First of all, let’s call it science-based therapy (SBT) rather than evidence-based therapy (EBT). The cognitive-behavioural therapy (CBT) psychologists have essentially usurped the term EBT, and they argue that the only solid evidence is quantitative research. This is so pervasive that government officials refer to research as “the numbers.” It’s the most popular form of research because it’s quick and dirty, though the CBT types think that relying on numbers makes their work “science.”
In medicine and existential-humanistic psychology, the argument is that SB is better than EB because it is a deeper issue, asking about the meaning of “evidence.” If I give an SSRI to a depressed person and she feels less depressed, that is EB. SB goes deeper, asking why this is so: Is an SSRI the best tx? Is an SSRI simply masking a problem? Is low serotonin turnover really what depression is about? etc. Some have even argued that we need EP…evidence proven, not EB.
In medicine and existential-humanistic psychology, the argument is that SBT is better than EBT because it is a deeper issue, asking about the meaning of “evidence”. If I give an SSRI to a depressed person and she feels less depressed, that is EB. SB goes deeper, asking why this is so: Is an SSRI the best treatment? Is an SSRI simply masking a problem? Is low serotonin turnover really what depression is about? Some have even argued that we need EP (evidence proven) not EB.
Science-Based Therapy (SBT)
Science-based therapy (SBT) in counselling and clinical psychology means that the therapy a client receives is based on scientific theory and research. For example, if we believe that addiction is a response to living a life that lacks personal meaning, we need scientific evidence that this is an accurate explanation. After we develop a therapy based on this idea, we need to test it to find out if it is effective. It’s not good enough to dream up a theory and go with it. It’s not good enough to conduct therapy simply because we’ve been doing the same thing for 50 years. It’s not good enough to conduct therapy without studying if and how it works because a lot of things look great on paper but then fall to pieces in real-life situations.
One Size Truly Does not fit all
Part of the healthcare code of ethics is to provide a client with therapy that will give him or her the best chance of success. How do we know what therapy provides this? After all, there are at least 400 different psychotherapies. The best way is to let research give us the answer. It may turn out that one therapy works well for women and another for men. It may turn out that therapy works well for youth but not for adults. It may turn out that therapy works well with Caucasians, but not with Asian clients. It may turn out that therapy works great for depression, but not so well for addiction. What happens when you use two or more therapies? Etc, etc. Only systematic research can discover such things.
Here’s a way of thinking about why SBT is important. If you were to go to the emergency ward with a heart attack, you’d expect the doctors to be aware of the latest research on the best way to treat a heart attack. You don’t want some doctor, who has a new method she’s just dreamed up, to use you as a guinea pig. You’d expect the doctor to follow a practice that has developed from science and has been studied for effectiveness.
Our Program at SCHC
SCHC’s program is SBT. It is based on a firm theory and has lots of research supporting it. The foundation of SCHC’s program is based on the work of psychologist Paul T. P. Wong. Principles that drive meaning theory and practice have been developed from research studies. And meaning-centred therapy is used with patients suffering from, for example, cancer, heart conditions, and post-traumatic stress disorder. It has also been used to help companies and employees create a more productive workplace. And it’s the basis for occupational therapy.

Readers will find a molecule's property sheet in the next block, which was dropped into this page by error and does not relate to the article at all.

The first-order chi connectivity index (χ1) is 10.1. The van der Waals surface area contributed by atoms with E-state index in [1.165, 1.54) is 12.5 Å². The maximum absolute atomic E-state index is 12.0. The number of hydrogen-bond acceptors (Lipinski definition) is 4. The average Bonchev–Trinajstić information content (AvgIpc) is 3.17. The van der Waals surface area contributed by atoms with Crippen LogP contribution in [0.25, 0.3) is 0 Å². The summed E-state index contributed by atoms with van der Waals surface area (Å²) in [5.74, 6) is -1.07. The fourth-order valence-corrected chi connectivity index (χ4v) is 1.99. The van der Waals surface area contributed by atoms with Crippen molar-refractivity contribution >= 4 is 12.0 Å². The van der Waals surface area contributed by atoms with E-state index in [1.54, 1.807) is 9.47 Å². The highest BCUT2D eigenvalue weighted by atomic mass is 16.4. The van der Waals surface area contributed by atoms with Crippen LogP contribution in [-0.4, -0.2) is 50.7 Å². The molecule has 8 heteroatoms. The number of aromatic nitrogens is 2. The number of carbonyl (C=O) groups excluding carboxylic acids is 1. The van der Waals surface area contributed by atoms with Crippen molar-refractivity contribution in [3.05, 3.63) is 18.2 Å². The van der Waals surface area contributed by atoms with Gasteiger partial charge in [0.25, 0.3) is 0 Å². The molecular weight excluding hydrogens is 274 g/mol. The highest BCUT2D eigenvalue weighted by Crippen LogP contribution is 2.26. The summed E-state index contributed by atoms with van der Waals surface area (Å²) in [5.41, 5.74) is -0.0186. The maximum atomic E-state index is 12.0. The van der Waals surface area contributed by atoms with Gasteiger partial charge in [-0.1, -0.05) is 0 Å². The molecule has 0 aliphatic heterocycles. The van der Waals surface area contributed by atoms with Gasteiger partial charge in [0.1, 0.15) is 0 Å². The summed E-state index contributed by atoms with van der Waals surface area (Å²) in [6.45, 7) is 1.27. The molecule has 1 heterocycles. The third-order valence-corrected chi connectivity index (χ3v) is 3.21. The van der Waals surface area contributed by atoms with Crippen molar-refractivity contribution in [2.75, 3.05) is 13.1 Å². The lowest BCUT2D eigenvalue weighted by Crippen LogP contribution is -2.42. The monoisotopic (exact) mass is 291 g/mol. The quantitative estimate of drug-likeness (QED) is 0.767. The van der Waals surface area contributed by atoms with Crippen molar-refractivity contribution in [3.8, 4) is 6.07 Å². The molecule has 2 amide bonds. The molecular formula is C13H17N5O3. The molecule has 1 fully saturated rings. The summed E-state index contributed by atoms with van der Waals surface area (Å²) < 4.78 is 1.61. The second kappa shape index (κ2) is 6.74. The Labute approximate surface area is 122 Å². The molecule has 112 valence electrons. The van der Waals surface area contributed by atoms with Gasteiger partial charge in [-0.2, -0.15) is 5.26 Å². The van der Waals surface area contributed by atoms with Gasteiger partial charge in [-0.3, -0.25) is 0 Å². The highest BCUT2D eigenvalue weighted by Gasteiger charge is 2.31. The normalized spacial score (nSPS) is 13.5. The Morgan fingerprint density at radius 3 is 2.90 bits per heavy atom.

An Example of Meaning Therapy as SBT
One of the key principles in meaning therapy is that individuals will be healthier and more resilient if they pursue goals that are personally meaningful, rather than pursue goals that others tell them to do. This principle has a great deal of support from studies in motivational psychology. This is why SCHC therapists don’t tell clients what to do or think. That would be trying to force clients to make sense of their addiction in the way the therapist wants them to. Although therapists provide guidance, clients will gain the most if they can make personal sense of their addiction and recovery. In addition, research has shown that telling a client what to do or think actively creates resistance to treatment in the client.
Example of Studying SCHC Therapy
SCHC conducted a year-long study to discover the real-life effect of meaning therapy on clients. Regardless of what the theory said or what we were expected, this project helped us understand its actual influence on clients. Using many sources of data, including statistical analyses and psychiatric assessments, the data told us that there were three main effects. Clients developed greater self-awareness, better connections with others, and pursue goals that were personally meaningful.
SBT for Addiction
There are several SBTs for addiction. One that is becoming more popular is Steven Hayes’ Acceptance and Commitment Therapy (ACT). Dr. Hayes developed ACT based on a great deal of scientific research in standard clinical psychology and in mindfulness. Systematic studies on its effectiveness have also been conducted.
The Matrix Model of addiction treatment is also SBT. Richard Rawson, a professor at UCLA School of Medicine, laid the foundation for this version of treatment based on scientific research on how stimulant drugs affect the brain. Dr. Rawson and many others have also studied its effectiveness.